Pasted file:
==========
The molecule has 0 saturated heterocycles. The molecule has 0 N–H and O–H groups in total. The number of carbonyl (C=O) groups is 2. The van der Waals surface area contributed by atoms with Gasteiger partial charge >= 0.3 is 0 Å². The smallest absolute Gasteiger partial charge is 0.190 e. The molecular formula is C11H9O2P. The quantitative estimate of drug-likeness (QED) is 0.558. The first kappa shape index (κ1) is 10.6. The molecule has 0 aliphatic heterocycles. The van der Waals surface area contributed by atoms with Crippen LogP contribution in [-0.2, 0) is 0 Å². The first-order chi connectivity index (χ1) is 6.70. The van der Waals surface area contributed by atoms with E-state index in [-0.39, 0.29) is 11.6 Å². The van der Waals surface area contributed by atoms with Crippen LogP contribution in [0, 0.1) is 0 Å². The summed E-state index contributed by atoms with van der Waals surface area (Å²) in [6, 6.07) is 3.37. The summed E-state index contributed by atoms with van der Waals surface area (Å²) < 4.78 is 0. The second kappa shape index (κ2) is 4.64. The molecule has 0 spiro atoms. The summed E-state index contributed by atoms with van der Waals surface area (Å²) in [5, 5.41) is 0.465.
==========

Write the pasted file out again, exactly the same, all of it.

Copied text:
The molecule has 0 saturated heterocycles. The molecule has 0 N–H and O–H groups in total. The number of carbonyl (C=O) groups is 2. The van der Waals surface area contributed by atoms with Gasteiger partial charge >= 0.3 is 0 Å². The smallest absolute Gasteiger partial charge is 0.190 e. The molecular formula is C11H9O2P. The quantitative estimate of drug-likeness (QED) is 0.558. The first kappa shape index (κ1) is 10.6. The molecule has 0 aliphatic heterocycles. The van der Waals surface area contributed by atoms with Crippen LogP contribution in [-0.2, 0) is 0 Å². The first-order chi connectivity index (χ1) is 6.70. The van der Waals surface area contributed by atoms with E-state index in [-0.39, 0.29) is 11.6 Å². The van der Waals surface area contributed by atoms with Crippen LogP contribution in [0, 0.1) is 0 Å². The summed E-state index contributed by atoms with van der Waals surface area (Å²) in [6, 6.07) is 3.37. The summed E-state index contributed by atoms with van der Waals surface area (Å²) < 4.78 is 0. The second kappa shape index (κ2) is 4.64. The molecule has 0 spiro atoms. The summed E-state index contributed by atoms with van der Waals surface area (Å²) in [5, 5.41) is 0.465.